TOKYO — Japanese brands slid mostly sideways in the U.S. last year. But in China, their business is booming.
Two automakers, Mazda Motor Corp. and Mitsubishi Motors Corp., sold more vehicles in China last year than in the U.S. where they have toiled for decades.
The rapid growth of Japan's brands in China, led by double-digit percentage sales jumps at Honda Motor Co. and Nissan Motor Co., foreshadows a looming shift as China begins to supplant the U.S. as the most important market for Japanese auto companies.
It's a remarkable turnaround for the Japanese brands. Only five years ago many had their China sales shrivel amid a massive consumer backlash against Japanese products triggered by a territorial dispute between the governments in Beijing and Tokyo over islets in the East China Sea.
Last year's big increases by the Japanese contrast with a slower 4.4 percent sales increase for General Motors and a 6 percent decline for Ford in China.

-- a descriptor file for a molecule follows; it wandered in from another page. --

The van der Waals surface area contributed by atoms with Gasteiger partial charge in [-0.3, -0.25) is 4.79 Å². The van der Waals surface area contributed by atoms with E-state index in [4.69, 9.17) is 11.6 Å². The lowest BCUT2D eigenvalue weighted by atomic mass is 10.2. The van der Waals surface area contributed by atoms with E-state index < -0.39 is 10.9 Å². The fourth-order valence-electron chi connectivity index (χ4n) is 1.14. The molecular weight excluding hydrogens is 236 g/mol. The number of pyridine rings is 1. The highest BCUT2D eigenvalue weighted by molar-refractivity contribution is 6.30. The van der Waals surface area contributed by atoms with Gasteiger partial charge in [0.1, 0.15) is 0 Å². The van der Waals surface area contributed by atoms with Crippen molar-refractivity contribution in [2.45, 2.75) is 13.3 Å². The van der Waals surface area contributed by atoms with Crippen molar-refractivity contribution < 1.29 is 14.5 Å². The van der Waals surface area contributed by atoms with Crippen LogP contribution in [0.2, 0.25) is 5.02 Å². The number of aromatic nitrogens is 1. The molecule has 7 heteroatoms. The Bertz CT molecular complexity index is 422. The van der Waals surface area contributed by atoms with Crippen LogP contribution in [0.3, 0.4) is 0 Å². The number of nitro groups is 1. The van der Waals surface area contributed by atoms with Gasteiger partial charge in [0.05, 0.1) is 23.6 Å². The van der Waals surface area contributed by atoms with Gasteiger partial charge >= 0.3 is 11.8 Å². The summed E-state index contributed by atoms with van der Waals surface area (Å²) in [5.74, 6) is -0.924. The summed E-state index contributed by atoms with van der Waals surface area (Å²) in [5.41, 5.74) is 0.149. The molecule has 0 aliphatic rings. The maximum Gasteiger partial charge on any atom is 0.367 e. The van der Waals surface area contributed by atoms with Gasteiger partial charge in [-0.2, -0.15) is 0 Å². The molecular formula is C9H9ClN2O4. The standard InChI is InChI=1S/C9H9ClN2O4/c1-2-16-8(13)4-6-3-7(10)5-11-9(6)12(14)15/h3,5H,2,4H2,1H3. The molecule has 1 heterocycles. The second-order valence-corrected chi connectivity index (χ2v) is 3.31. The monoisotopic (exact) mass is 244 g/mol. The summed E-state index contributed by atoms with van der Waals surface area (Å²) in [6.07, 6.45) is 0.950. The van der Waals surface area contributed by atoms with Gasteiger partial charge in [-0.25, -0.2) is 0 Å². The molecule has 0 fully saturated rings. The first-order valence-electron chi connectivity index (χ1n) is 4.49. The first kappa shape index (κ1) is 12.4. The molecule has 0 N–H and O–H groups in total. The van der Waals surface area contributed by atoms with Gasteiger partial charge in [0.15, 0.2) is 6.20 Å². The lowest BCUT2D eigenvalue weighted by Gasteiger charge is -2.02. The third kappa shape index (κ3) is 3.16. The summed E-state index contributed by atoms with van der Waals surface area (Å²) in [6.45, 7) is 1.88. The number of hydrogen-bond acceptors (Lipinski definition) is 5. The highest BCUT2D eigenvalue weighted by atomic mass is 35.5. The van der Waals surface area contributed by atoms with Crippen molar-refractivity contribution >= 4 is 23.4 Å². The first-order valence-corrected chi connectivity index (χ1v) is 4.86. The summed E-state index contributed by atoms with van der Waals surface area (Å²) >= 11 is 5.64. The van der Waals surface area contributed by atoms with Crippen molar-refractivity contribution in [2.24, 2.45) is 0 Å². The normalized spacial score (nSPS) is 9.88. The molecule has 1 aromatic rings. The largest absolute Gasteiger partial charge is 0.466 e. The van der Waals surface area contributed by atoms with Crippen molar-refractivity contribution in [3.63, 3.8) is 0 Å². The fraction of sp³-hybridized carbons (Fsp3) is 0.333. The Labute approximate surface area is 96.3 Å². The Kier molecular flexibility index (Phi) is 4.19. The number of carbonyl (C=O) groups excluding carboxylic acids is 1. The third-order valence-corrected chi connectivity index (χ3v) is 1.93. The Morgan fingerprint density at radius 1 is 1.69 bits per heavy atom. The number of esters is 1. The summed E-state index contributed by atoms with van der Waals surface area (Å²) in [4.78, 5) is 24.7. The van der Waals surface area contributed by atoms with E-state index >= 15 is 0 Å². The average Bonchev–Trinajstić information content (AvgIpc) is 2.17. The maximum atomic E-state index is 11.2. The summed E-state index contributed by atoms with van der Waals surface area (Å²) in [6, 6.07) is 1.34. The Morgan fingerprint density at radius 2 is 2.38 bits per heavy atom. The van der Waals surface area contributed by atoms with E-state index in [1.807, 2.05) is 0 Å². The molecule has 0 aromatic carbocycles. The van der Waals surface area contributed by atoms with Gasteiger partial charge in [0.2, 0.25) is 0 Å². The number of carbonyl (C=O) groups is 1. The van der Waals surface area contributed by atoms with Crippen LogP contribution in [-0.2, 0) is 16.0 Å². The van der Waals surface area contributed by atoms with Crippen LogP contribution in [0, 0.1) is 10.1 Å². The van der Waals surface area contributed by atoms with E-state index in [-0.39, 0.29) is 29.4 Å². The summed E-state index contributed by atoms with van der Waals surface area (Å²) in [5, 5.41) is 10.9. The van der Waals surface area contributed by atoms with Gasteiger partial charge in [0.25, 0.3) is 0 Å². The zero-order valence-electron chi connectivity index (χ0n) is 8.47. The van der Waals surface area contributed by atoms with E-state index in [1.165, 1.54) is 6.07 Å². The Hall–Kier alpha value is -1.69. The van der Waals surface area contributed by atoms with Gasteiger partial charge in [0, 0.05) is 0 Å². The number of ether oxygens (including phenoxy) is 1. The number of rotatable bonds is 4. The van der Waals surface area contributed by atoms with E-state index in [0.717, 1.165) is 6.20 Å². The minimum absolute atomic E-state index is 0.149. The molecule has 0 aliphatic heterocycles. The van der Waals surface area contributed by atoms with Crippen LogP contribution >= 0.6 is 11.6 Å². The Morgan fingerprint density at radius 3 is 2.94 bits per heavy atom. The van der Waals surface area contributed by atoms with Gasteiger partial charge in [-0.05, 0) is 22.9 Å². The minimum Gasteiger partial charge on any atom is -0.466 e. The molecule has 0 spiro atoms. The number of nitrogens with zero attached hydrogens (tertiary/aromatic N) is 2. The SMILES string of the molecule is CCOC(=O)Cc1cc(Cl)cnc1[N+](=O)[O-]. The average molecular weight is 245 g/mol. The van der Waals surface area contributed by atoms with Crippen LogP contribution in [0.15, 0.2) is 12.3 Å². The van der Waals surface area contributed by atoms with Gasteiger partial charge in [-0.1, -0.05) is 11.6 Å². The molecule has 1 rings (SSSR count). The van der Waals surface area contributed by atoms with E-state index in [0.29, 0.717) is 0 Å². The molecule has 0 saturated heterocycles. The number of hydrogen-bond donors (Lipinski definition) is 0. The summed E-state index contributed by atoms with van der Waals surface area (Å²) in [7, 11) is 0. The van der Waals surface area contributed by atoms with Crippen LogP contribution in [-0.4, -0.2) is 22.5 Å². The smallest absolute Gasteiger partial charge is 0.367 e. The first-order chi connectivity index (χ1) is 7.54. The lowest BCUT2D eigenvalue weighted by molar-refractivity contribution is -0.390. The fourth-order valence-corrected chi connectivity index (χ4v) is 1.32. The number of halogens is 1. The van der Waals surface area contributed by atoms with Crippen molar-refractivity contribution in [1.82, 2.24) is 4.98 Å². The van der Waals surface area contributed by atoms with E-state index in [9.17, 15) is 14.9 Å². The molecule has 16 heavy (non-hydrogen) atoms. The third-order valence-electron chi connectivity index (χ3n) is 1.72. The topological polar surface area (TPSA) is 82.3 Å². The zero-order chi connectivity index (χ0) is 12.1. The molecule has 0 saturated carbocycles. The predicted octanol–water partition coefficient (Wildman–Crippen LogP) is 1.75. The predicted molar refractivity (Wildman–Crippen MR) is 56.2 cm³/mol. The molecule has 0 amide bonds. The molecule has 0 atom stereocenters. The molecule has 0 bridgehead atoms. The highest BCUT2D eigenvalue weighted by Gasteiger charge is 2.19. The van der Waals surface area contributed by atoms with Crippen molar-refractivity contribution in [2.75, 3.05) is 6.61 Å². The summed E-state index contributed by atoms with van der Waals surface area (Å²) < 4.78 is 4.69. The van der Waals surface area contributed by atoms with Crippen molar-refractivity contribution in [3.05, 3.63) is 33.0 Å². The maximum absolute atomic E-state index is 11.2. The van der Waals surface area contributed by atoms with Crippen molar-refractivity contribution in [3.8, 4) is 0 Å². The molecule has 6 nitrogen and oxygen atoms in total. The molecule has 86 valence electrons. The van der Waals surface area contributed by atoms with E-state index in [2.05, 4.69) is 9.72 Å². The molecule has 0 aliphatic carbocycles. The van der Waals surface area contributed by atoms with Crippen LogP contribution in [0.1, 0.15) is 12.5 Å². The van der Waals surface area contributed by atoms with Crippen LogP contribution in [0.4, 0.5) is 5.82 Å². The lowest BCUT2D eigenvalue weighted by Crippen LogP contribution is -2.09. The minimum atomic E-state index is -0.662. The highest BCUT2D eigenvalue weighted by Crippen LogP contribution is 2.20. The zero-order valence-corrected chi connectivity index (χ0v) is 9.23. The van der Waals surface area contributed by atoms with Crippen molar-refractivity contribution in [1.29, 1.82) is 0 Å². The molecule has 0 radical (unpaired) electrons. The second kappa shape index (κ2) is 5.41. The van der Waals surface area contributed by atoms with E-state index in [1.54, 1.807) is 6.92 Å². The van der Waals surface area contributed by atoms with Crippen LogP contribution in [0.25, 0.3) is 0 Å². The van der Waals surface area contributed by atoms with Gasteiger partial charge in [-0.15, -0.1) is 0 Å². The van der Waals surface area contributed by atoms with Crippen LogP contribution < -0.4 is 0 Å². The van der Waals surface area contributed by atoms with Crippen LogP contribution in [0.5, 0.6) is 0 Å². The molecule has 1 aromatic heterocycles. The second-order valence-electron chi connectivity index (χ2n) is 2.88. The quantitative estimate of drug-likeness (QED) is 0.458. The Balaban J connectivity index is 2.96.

Through November, Honda was China's No. 2 selling brand, Toyota No. 3 and Nissan No. 6. Volkswagen topped the list, Geely was fourth and Buick No. 5, according to LMC Automotive.
For Honda, Nissan, Toyota Motor Corp. and Subaru Corp., the go-to U.S. remains the biggest — and typically most profitable — market. But to be determined now is whether growing sales will force the Japanese to reassess everything from global production footprints to product development.
Last year, Mazda reached the tipping point. Its light-vehicle sales in China grew 8.3 percent to 309,407. But in the U.S., Mazda's sales slid 2.8 percent to 289,470.
Mitsubishi's sales in China also eclipsed their U.S. results, growing 56 percent to 129,160.
Honda's light-vehicle sales there climbed 16 percent to 1.46 million last year, compared with American Honda's 0.2 percent increase to 1.64 million.
Nissan's light-vehicle total in China increased 12 percent to 1.27 million last year, while Nissan North America added only 1.9 percent to 1.59 million. Toyota's volume rose 6.2 percent to 1.29 million in China; Toyota Motor Sales U.S.A. dropped 0.6 percent to 2.43 million.
The big outlier is Subaru, the only major Japanese carmaker with no local production or domestic joint venture partner in China. Subaru's sales there slid 35 percent to 30,029 vehicles, just a fraction of the whopping 647,956 it sold stateside, where volume rose 5.3 percent.